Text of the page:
Why is a government headed by a young backward caste technocrat involved in such a peremptory and hyper insensitive politics of blocking educational avenues to the most deprived sections of the society? Is it simple politics of vendetta against a political party’s programme or are there deeper issues involved in it? Caste Hindu beneficiaries are ferociously perpetuating an ideological canard that the dominant Shudra (OBCs) are the real oppressors of the Dalits as most of the atrocities are committed by the feudal elements of OBCs on the Dalits in rural India. It may be an empirical fact and actual position but in no way demonstrates the reality necessarily. Violence in a vertical society is always designed to be executed by the immediate neighbors who in the present case are the OBCs who live in close physical proximity to the SCs. A commander hardly comes to the field as foot soldiers are entrusted to attack the enemies. The dominant shudras are just lowest rank recruits or lathaits of the brahmanical high command and must not be taken for real oppressors. They are simply following the command of their caste superiors. This has been the poverty of backward class political ascendency. Without being part of the social transformation movement initiated by Jotiba Phule and carried forward by the likes of Shahuji Maharaj, EVS Ramaswami Nayakar Periyar, Narayana Guru and Dr. Ambedkar, many powerful Shudra communities have started enjoying the fruits of equalitarian constitution and democratic politics. Some of these groups have tendency and temerity to get recognized by the caste Hindu clergy and in their enthusiasm to prove their adherence to caste dharma as shown by the Rama in the case of Shambuka, commit horrendous caste oppression. At the time of implementation of Mandal commission report many OBCs, innocently targeted Dalits as beneficiaries of proposed reservations. The scrapping of schemes in the name of OBCs’ social revolutionaries by the backward class leadership in Uttar Pradesh is ill-informed and is being carried out at the behest of their socio-cultural brahmanical mentors. The Samajwadi Party is bound to realize the folly of its unscrupulous political debauchery for targeting those social revolutionaries who sacrificed their lives to extricate Shudras from the brahmanical yoke i.e Gautama Buddha, Savitri Bai Phule and Dr. Ambedkar etc. The design to create divisions and hostility between the SCs and OBCs is destined to be doomed and the brahmanics will suffer irreparable psychological and ideological loss due to the sagacity and pertinacity of Dalit empowering and enlightening élan.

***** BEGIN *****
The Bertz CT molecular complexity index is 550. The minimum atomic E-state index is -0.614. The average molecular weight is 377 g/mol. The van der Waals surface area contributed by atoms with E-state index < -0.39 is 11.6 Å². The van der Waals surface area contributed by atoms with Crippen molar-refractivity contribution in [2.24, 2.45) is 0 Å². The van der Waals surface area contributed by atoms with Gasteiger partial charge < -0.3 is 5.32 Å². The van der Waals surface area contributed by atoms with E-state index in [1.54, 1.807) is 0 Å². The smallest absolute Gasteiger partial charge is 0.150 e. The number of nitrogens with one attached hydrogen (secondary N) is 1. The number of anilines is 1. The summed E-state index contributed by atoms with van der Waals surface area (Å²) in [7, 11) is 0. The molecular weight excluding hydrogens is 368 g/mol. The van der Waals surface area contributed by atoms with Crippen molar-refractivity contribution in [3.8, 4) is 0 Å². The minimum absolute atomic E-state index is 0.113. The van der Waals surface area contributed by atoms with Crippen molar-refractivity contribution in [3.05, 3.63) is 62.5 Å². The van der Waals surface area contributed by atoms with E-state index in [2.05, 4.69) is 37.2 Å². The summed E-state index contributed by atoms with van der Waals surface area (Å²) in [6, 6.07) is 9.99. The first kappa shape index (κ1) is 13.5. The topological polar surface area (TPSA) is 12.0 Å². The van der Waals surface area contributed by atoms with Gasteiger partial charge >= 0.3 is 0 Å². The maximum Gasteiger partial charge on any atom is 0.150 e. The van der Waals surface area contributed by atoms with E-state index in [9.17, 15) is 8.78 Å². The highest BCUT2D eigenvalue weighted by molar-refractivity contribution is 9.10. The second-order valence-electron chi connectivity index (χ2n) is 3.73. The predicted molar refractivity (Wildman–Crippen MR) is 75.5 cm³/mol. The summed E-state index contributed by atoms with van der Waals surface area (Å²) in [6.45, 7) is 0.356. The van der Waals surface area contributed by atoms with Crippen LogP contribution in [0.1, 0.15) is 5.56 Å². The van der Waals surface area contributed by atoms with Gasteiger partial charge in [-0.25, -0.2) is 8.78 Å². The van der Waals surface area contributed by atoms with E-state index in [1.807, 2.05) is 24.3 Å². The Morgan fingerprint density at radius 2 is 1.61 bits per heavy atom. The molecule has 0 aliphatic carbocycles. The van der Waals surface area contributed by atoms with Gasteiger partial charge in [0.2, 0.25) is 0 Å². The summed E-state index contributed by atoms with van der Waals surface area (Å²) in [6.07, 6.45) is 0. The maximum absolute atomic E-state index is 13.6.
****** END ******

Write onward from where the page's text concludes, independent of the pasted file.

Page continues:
Uttar Pradesh is a hotbed of casteism and, interestingly, around 40% of India’s Brahmins are situated in Uttar Pradesh alone. As a block, caste Hindus constitute 25% of the total state population which is the highest concentration in India. As votaries of caste hatred and multifold oppressive institutions, the brahmanics have maximum stakes in Uttar Pradesh. Dalits have strategically identified Uttar Pradesh as the neck of Brahmanism with the conviction that if Brahmanism is vivisected in UP, it will have a cascading effect in the whole country. The politics of Uttar Pradesh for the last two decades have changed for good and Dalits have studiously gained centre stage relinquishing their old age diffidence and dependency. Dalits have been fast assuming the role of harbingers of change and social transformation discarding caste institutions and related manifestations, acting as pivots for asserting caste victims’ rights, often initiating consolidation and providing enlightened leadership. This is opposed to old stereotypes of Dalits and poses real and substantial challenges to brahmanical hegemony. The functioning of BSP government has seemingly facilitated this powerful Dalit assertion and made devastating impact on the collective psyche of the brahmanics. For the first time in known history the caste elite have felt the heat and hence made a last ditch effort to save their skin. The collective onslaught by the brahmanics against previous government was testimony to their desperate last minute maneuvering and the political defeat of Dalits was staged. The policy reversals are nothing but the victory songs of the brahmanics, albeit in the guise of backward class leadership. But this is nothing more than a swan song and the last rites of dying Brahmanism. These are the last flickers of a dying flame and there will be absolute darkness thereafter. Afraid of playing face to face lest they become target of Dalit onslaught, the caste opponents are using the old technique of pushing their agenda through the dominant Shudra caste apparatus. But it’s 21st century and they are confronted with indomitable Dalits who are determined to make decisive and definite mark on history as dynamic, versatile, democratic and enlightened citizens with required stamina and strategy.